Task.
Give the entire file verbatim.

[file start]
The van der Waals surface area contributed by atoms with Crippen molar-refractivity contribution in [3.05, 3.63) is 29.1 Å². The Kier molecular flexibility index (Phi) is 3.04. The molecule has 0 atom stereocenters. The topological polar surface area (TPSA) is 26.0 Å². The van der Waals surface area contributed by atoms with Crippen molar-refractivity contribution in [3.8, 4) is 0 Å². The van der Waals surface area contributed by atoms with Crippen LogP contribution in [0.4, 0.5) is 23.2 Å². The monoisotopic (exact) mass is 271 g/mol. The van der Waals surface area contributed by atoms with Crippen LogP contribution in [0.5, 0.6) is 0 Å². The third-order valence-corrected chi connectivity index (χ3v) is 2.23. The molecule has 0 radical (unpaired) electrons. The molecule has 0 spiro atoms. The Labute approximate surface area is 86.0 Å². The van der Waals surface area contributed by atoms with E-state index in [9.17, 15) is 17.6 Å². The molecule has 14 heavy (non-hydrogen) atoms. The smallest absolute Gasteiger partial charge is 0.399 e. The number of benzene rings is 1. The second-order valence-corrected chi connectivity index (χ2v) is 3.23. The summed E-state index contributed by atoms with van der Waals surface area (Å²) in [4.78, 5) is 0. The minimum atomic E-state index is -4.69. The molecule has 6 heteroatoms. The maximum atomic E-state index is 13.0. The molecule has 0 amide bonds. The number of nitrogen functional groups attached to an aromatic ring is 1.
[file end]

The van der Waals surface area contributed by atoms with Crippen molar-refractivity contribution in [3.05, 3.63) is 29.1 Å². The Kier molecular flexibility index (Phi) is 3.04. The molecule has 0 atom stereocenters. The topological polar surface area (TPSA) is 26.0 Å². The van der Waals surface area contributed by atoms with Crippen molar-refractivity contribution in [3.8, 4) is 0 Å². The van der Waals surface area contributed by atoms with Crippen LogP contribution in [0.4, 0.5) is 23.2 Å². The monoisotopic (exact) mass is 271 g/mol. The van der Waals surface area contributed by atoms with Crippen LogP contribution in [0.5, 0.6) is 0 Å². The third-order valence-corrected chi connectivity index (χ3v) is 2.23. The molecule has 0 radical (unpaired) electrons. The molecule has 0 spiro atoms. The Labute approximate surface area is 86.0 Å². The van der Waals surface area contributed by atoms with E-state index in [9.17, 15) is 17.6 Å². The molecule has 14 heavy (non-hydrogen) atoms. The smallest absolute Gasteiger partial charge is 0.399 e. The number of benzene rings is 1. The second-order valence-corrected chi connectivity index (χ2v) is 3.23. The summed E-state index contributed by atoms with van der Waals surface area (Å²) in [4.78, 5) is 0. The minimum atomic E-state index is -4.69. The molecule has 6 heteroatoms. The maximum atomic E-state index is 13.0. The molecule has 0 amide bonds. The number of nitrogen functional groups attached to an aromatic ring is 1.